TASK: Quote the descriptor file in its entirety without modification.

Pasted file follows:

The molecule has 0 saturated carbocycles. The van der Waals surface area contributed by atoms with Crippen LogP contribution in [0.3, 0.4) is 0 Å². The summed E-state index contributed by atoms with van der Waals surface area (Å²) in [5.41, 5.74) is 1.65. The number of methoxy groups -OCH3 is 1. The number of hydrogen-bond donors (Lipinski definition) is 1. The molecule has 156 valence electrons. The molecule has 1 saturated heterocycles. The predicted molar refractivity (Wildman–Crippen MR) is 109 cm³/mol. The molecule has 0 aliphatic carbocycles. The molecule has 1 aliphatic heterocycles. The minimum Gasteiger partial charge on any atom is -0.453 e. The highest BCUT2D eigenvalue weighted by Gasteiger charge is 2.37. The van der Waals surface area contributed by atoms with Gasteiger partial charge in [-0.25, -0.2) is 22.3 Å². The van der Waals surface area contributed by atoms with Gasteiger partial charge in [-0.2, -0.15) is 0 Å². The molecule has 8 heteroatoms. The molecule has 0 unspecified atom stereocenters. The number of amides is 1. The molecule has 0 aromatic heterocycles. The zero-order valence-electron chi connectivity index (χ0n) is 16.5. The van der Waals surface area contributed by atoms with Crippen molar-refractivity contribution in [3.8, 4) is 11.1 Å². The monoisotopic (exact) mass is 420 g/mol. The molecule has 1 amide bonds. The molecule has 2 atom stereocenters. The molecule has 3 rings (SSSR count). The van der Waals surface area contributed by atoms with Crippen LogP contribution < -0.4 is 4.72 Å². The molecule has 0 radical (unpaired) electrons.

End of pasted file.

The molecule has 0 saturated carbocycles. The van der Waals surface area contributed by atoms with Crippen LogP contribution in [0.3, 0.4) is 0 Å². The summed E-state index contributed by atoms with van der Waals surface area (Å²) in [5.41, 5.74) is 1.65. The number of methoxy groups -OCH3 is 1. The number of hydrogen-bond donors (Lipinski definition) is 1. The molecule has 156 valence electrons. The molecule has 1 saturated heterocycles. The predicted molar refractivity (Wildman–Crippen MR) is 109 cm³/mol. The molecule has 0 aliphatic carbocycles. The molecule has 1 aliphatic heterocycles. The minimum Gasteiger partial charge on any atom is -0.453 e. The highest BCUT2D eigenvalue weighted by Gasteiger charge is 2.37. The van der Waals surface area contributed by atoms with Gasteiger partial charge in [-0.25, -0.2) is 22.3 Å². The van der Waals surface area contributed by atoms with Gasteiger partial charge in [-0.2, -0.15) is 0 Å². The molecule has 8 heteroatoms. The molecule has 0 unspecified atom stereocenters. The number of amides is 1. The molecule has 0 aromatic heterocycles. The zero-order valence-electron chi connectivity index (χ0n) is 16.5. The van der Waals surface area contributed by atoms with Crippen molar-refractivity contribution in [3.8, 4) is 11.1 Å². The monoisotopic (exact) mass is 420 g/mol. The molecule has 1 amide bonds. The molecule has 2 atom stereocenters. The molecule has 3 rings (SSSR count). The van der Waals surface area contributed by atoms with Crippen LogP contribution < -0.4 is 4.72 Å². The molecule has 0 radical (unpaired) electrons.